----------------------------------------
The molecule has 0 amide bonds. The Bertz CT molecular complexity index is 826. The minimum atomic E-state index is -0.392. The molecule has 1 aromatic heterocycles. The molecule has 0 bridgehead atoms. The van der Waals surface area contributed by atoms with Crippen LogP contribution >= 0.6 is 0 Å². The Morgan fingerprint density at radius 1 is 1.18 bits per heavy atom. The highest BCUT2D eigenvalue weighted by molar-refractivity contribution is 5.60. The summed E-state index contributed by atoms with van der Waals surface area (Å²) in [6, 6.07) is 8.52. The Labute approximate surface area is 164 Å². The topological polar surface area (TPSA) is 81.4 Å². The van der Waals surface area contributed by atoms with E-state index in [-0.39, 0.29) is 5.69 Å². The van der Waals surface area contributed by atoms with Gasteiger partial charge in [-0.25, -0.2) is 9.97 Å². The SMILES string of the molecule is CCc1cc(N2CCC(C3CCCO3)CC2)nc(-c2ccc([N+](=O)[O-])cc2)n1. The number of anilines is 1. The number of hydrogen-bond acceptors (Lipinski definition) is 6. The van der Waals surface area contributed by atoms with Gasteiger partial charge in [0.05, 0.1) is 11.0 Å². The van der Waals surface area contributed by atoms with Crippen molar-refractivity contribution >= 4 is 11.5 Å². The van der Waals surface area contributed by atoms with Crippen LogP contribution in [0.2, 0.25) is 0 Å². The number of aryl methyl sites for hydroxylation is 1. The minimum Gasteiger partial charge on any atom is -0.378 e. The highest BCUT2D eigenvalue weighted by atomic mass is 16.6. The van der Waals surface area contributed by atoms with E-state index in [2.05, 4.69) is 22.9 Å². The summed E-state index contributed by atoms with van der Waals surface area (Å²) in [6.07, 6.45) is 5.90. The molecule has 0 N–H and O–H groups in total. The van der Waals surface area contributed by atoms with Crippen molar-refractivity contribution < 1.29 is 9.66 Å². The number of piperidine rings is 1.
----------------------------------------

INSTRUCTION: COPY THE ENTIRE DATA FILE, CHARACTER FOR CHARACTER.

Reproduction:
The molecule has 0 amide bonds. The Bertz CT molecular complexity index is 826. The minimum atomic E-state index is -0.392. The molecule has 1 aromatic heterocycles. The molecule has 0 bridgehead atoms. The van der Waals surface area contributed by atoms with Crippen LogP contribution >= 0.6 is 0 Å². The Morgan fingerprint density at radius 1 is 1.18 bits per heavy atom. The highest BCUT2D eigenvalue weighted by molar-refractivity contribution is 5.60. The summed E-state index contributed by atoms with van der Waals surface area (Å²) in [6, 6.07) is 8.52. The Labute approximate surface area is 164 Å². The topological polar surface area (TPSA) is 81.4 Å². The van der Waals surface area contributed by atoms with E-state index in [-0.39, 0.29) is 5.69 Å². The van der Waals surface area contributed by atoms with Gasteiger partial charge in [-0.25, -0.2) is 9.97 Å². The SMILES string of the molecule is CCc1cc(N2CCC(C3CCCO3)CC2)nc(-c2ccc([N+](=O)[O-])cc2)n1. The number of anilines is 1. The number of hydrogen-bond acceptors (Lipinski definition) is 6. The van der Waals surface area contributed by atoms with Gasteiger partial charge in [0.05, 0.1) is 11.0 Å². The van der Waals surface area contributed by atoms with Crippen molar-refractivity contribution >= 4 is 11.5 Å². The van der Waals surface area contributed by atoms with Crippen LogP contribution in [0.2, 0.25) is 0 Å². The number of aryl methyl sites for hydroxylation is 1. The minimum Gasteiger partial charge on any atom is -0.378 e. The highest BCUT2D eigenvalue weighted by atomic mass is 16.6. The van der Waals surface area contributed by atoms with E-state index in [2.05, 4.69) is 22.9 Å². The summed E-state index contributed by atoms with van der Waals surface area (Å²) in [6.07, 6.45) is 5.90. The molecule has 0 N–H and O–H groups in total. The van der Waals surface area contributed by atoms with Crippen molar-refractivity contribution < 1.29 is 9.66 Å². The number of piperidine rings is 1.